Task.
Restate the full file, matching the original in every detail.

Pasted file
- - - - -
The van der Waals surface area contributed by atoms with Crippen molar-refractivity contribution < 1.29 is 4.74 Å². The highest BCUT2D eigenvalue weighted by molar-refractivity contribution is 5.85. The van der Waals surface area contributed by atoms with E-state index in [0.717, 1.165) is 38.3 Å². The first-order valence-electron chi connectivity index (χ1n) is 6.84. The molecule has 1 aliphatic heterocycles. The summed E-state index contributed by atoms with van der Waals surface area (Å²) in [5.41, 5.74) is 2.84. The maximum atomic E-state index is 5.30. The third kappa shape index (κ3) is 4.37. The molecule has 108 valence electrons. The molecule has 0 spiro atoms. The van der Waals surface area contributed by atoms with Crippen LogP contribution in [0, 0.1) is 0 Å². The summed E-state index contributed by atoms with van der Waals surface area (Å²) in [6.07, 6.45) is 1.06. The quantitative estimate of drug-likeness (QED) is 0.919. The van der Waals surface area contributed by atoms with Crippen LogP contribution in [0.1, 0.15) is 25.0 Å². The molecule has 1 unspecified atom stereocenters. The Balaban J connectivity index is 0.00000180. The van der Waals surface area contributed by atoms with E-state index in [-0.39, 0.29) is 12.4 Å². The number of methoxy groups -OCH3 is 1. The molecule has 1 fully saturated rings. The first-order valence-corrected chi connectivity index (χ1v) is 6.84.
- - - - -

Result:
The van der Waals surface area contributed by atoms with Crippen molar-refractivity contribution < 1.29 is 4.74 Å². The highest BCUT2D eigenvalue weighted by molar-refractivity contribution is 5.85. The van der Waals surface area contributed by atoms with E-state index in [0.717, 1.165) is 38.3 Å². The first-order valence-electron chi connectivity index (χ1n) is 6.84. The molecule has 1 aliphatic heterocycles. The summed E-state index contributed by atoms with van der Waals surface area (Å²) in [5.41, 5.74) is 2.84. The maximum atomic E-state index is 5.30. The third kappa shape index (κ3) is 4.37. The molecule has 108 valence electrons. The molecule has 0 spiro atoms. The van der Waals surface area contributed by atoms with Crippen LogP contribution in [0, 0.1) is 0 Å². The summed E-state index contributed by atoms with van der Waals surface area (Å²) in [6.07, 6.45) is 1.06. The quantitative estimate of drug-likeness (QED) is 0.919. The van der Waals surface area contributed by atoms with Crippen LogP contribution in [0.1, 0.15) is 25.0 Å². The molecule has 1 unspecified atom stereocenters. The Balaban J connectivity index is 0.00000180. The van der Waals surface area contributed by atoms with E-state index in [-0.39, 0.29) is 12.4 Å². The number of methoxy groups -OCH3 is 1. The molecule has 1 fully saturated rings. The first-order valence-corrected chi connectivity index (χ1v) is 6.84.